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Research Draws Links Between Contact Sports, ALS

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Health researchers have discovered new evidence which appears to tie Amyotrophic lateral sclerosis, or ALS (otherwise known as Lou Gehrig’s disease), with contact sports.

For some time there have been suspicions that professional athletes are more prone to ALS. Most of the research involving this topic has been done across the Atlantic in Europe; for example, several Italian studies have shown that soccer players were six times more likely to be diagnosed with ALS. Furthermore, those studies showed that soccer players were often diagnosed in their 30s, while others received a diagnosis in their 60s.

Other studies in Europe have shown that one need not play sports professionally to put themselves at risk of being diagnosed with ALS. In recent years researchers have discovered weak though measurable links between frequent physical activity and contracting the disease.

The most recent of these studies, which was published in Annals of Neurology earlier this summer, involved more than 650 ALS patients from all parts of Europe. Those participants were asked to share information about their personal and professional lives. Researchers also interviewed more than 1,100 people who had not been diagnosed with ALS.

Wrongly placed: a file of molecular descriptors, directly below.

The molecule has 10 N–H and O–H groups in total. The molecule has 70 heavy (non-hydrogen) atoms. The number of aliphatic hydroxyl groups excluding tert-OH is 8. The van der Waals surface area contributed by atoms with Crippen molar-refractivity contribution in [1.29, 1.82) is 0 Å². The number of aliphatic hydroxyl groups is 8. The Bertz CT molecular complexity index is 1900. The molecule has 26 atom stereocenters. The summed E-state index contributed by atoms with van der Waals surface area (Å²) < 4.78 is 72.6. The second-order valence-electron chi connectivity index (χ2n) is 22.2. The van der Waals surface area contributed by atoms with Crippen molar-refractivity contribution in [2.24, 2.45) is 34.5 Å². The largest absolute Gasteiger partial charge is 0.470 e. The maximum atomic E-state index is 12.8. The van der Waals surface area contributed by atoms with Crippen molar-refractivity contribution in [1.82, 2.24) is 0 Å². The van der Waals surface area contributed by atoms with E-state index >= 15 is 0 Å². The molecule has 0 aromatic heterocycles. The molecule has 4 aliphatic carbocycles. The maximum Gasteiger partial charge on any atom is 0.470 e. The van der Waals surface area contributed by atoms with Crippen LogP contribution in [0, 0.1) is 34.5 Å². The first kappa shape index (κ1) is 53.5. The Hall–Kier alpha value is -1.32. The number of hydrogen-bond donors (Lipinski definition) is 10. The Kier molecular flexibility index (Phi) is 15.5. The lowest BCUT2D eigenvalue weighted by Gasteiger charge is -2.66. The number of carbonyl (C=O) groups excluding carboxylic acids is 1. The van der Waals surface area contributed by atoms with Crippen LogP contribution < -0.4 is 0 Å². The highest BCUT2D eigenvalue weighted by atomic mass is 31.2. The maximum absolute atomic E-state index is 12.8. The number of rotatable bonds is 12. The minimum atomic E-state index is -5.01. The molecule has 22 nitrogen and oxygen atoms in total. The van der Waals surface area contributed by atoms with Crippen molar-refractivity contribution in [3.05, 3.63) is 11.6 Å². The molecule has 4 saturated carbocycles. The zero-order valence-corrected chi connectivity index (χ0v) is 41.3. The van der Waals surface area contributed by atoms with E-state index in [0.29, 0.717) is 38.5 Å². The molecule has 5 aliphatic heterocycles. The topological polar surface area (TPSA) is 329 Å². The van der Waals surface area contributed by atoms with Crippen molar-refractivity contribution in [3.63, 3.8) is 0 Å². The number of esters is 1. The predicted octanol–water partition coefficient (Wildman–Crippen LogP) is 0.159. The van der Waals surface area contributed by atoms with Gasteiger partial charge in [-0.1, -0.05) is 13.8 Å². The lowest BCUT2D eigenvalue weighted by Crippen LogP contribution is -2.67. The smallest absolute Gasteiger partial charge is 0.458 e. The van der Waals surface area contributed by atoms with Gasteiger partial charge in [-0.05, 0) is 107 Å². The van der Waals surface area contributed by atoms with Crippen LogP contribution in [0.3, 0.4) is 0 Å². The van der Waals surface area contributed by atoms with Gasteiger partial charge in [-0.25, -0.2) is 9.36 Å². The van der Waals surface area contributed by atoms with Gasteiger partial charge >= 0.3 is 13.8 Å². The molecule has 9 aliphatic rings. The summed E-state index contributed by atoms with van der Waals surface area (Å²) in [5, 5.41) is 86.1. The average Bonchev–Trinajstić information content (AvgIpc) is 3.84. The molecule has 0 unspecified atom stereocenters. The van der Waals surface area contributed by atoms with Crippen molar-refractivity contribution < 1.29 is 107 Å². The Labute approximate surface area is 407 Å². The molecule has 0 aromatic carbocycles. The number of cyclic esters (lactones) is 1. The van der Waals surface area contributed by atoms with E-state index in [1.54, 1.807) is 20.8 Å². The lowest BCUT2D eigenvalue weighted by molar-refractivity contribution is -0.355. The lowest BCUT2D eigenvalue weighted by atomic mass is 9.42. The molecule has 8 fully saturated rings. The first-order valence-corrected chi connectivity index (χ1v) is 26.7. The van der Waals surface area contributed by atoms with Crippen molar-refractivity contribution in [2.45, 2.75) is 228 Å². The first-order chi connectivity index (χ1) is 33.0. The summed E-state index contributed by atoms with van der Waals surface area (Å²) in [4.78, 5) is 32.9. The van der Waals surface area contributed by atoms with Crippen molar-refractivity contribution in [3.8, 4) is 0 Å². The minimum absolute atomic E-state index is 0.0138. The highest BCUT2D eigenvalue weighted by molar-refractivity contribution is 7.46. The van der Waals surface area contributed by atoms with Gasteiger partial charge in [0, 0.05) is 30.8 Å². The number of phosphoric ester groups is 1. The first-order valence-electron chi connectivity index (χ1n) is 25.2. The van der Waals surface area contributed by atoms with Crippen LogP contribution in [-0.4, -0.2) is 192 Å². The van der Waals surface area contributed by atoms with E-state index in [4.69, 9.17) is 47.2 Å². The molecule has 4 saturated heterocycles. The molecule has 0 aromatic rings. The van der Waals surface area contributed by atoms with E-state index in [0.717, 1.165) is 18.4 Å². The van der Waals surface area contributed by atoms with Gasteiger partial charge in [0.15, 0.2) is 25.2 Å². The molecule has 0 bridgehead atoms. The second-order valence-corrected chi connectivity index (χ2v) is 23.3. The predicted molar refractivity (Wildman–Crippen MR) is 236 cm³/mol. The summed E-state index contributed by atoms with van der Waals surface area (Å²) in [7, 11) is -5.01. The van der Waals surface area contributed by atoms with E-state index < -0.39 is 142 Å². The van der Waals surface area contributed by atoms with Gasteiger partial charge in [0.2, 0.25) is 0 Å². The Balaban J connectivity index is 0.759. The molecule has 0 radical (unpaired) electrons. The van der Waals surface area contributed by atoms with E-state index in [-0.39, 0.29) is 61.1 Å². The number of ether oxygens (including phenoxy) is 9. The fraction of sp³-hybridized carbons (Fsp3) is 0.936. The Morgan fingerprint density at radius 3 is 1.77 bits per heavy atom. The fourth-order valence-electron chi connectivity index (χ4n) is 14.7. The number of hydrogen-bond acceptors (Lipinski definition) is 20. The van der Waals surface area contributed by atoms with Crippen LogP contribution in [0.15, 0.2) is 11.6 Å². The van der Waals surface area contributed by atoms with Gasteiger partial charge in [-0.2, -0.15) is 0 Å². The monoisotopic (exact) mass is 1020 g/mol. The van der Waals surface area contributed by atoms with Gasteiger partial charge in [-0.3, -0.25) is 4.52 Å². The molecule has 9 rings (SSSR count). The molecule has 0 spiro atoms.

The results showed that physical activity in any form — be it in sports or a physicaly-demanding job — did not increase people’s risk of developing ALS. Reassuring news, no doubt, for those who enjoy getting exercise.

But there was one part of physical activity that researchers could tie to ALS: contact to the head. In fact, those men and women who reported sustaining two or more concussions during their lives were far more likely to develop ALS than people who had never been concussed.

Still, due to lack of funding it’s hard to draw direct parallels between concussions and ALS. Researchers hope renewed interest in ALS, spurred on by the “ice bucket challenge”, will help change this.

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